Before Marvel Comics Movies Were Cool
By Bert Ehrmann
June 20, 2008
Movies based on Marvel Comics characters/titles seem to be dominating the box office the last few years. Be it the Spider-Man and X-Men franchises that have earned more than $1.7 billion dollars combined worldwide, or the release of Iron Man and The Incredible Hulk this summer that is sure to take that number well north of $2 billion by years end, things couldn’t be better for Marvel.
But things weren’t always that great for Marvel characters. Before the release of X-Men in 2000, not a single movie based on a Marvel Comics character had succeeded at the box office. In fact, the ONLY Marvel Comics character to reach the big screen before X-Men here in the U.S. was a movie based on a talking duck.
Back in the 1980s and ‘90s films based on Spider-Man, Fantastic Four and Iron Man all were languishing in “development hell” while the few films that were based on Marvel characters either failed at the box office or skipped theaters entirely and instead went direct to video. (In fact, one of these films was never officially released.)
Howard the Duck was technically the first Marvel Comics character to find life on the big screen in 1986. The movie featured a talking duck in the title role that is zapped from his planet to Earth that teams up with a Cleveland punk rocker (Lea Thompson) to do battle with evil aliens bent on world domination. (And people say the 1980s were bad for film.)
Two Marvel movies that were never actually released here in the U.S. and instead went direct to video were The Punisher (1989) and Captain America (1990). It’s been a long time since I’ve seen either of these two films, but Punisher starred then “it” action guy Dolph Lundgren as the title character who spent much of the film riding his motorcycle around the sewers of some large city to do battle with ninjas while delivering dialog such as “THE GUILTY WILL BE PUNISHED!!!” A Punisher relaunch movie was released in 2004 and has the distinction of not being all that much better than the 1990 version.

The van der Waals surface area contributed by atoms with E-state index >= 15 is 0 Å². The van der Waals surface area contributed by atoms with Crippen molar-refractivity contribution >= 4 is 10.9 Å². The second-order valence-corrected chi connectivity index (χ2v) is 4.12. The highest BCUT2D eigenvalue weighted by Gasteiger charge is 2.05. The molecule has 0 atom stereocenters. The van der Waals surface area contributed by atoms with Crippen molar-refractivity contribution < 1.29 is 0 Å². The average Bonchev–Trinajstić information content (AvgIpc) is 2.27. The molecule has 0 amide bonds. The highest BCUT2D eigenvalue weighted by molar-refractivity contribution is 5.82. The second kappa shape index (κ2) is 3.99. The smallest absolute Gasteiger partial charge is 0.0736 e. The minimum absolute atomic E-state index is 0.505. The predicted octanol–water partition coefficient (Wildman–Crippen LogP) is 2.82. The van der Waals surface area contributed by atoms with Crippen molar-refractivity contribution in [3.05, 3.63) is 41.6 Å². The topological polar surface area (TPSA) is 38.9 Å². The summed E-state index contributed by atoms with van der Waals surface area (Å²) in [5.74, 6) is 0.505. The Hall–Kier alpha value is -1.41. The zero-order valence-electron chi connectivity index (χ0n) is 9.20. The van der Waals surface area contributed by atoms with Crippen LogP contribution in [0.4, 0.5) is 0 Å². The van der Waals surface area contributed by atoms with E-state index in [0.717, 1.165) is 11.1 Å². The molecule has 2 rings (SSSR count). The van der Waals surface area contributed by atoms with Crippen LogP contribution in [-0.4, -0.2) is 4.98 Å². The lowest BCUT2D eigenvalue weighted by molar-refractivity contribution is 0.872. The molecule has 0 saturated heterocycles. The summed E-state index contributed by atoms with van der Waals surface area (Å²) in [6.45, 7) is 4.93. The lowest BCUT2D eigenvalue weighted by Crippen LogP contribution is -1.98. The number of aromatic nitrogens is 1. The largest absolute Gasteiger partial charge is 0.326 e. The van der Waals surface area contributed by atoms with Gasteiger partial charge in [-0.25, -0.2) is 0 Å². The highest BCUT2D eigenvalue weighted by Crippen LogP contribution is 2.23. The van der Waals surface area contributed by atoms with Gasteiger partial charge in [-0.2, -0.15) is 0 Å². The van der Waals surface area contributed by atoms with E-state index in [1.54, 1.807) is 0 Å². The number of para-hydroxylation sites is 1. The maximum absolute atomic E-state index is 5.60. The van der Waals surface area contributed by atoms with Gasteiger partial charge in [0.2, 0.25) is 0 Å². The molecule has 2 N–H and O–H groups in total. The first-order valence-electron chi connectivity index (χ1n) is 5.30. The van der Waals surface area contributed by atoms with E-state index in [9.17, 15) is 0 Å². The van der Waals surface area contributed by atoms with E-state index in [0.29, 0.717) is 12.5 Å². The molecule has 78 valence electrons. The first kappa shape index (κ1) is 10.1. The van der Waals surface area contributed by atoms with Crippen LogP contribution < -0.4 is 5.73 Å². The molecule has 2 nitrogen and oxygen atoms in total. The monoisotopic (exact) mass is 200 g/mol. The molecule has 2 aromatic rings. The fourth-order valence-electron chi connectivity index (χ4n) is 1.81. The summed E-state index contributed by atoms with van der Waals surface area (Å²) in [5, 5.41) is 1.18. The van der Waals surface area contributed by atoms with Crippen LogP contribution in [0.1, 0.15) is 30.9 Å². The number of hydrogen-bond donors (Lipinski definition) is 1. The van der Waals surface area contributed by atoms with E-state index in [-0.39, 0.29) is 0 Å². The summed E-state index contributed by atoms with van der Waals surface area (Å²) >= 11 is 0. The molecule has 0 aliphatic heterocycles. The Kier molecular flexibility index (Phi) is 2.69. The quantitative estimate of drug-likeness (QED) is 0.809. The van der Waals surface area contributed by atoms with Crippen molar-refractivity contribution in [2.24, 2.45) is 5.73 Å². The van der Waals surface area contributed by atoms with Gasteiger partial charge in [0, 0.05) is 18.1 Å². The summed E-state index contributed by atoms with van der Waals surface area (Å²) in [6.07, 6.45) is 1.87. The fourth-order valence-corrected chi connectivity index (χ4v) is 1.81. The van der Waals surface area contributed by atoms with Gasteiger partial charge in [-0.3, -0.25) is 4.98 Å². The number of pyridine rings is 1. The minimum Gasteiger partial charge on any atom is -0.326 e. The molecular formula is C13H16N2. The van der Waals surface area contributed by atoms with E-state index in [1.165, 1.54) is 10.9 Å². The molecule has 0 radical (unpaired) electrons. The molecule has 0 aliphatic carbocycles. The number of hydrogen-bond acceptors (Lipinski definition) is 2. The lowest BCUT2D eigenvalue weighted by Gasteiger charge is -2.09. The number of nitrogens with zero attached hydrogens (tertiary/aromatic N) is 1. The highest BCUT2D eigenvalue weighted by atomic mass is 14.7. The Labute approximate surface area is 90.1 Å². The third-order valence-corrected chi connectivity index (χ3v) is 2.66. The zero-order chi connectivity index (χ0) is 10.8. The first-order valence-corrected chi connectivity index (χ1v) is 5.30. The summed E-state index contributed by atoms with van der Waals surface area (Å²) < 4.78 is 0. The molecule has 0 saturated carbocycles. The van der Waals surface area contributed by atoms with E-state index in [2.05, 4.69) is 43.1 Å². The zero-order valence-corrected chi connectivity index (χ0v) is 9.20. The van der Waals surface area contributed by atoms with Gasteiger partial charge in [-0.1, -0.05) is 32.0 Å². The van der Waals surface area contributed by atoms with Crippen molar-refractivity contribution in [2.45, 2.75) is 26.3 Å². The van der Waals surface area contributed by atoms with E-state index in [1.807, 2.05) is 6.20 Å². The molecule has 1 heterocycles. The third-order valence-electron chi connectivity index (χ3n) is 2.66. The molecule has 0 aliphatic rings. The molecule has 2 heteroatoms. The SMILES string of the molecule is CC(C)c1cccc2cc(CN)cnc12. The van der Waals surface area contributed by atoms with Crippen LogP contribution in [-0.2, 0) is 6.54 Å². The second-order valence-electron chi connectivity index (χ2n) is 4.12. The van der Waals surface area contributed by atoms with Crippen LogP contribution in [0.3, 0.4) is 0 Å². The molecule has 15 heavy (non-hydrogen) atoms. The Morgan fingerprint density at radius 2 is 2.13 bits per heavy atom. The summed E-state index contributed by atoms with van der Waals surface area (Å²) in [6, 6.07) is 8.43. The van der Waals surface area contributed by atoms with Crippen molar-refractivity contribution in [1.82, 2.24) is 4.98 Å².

I remember little about the 1990 Captain America movie other than it featured WWII super-soldier Steve Rogers/Captain America waking up in present day 1990 to do battle with Euro-Trash Nazis bent on world domination.
A movie based on the comic series Fantastic Four was filmed in the mid-1990s but was never released in any form. In the book The Greatest Sci-Fi Movies Never Made, author David Hughes suggests that the movie’s producers were contractually obligated to deliver a Fantastic Four movie by a certain date, or the property would revert back to Marvel. Realizing that a mega-budget version of Fantastic Four was on the horizon (and eyeing a piece of that film’s grosses) the producers hired schlock-producer Roger Corman to film a cheepy version of Fantastic Four for a reported $1.5 million. This fulfilled their contractual obligations and allowed them to retain the rights to Fantastic Four a little while longer. Apparently, there was nothing in the contract about the movie being released, only one getting made.
There were also a few attempts at launching two Marvel Comics titles to TV series in the late 1990s on Fox with Generation X (1996) and Nick Fury: Agent of Shield (1998). I seem to remember Generation X as having taken everything that made the comic series special and discarding it for the proposed series while all I need to say about Nick Fury is that it starred David Hasselhoff in the title role. Though both Generation X and Nick Fury aired as two-hour movies of the week, neither was ever turned into a series.
Fortunately (or unfortunately depending on how you look at things) NONE of the Marvel movies profiled above from the 1980s or 1990s are currently available on any medium other than VHS. And I’m guessing it’s going to stay that way for the foreseeable future.
Expect a sequel to The Punisher (2004) later this year, a movie based on the X-Men character Wolverine in '09, a new Captain America and an Avengers film later this decade as well as a sequel to Iron Man in 2010.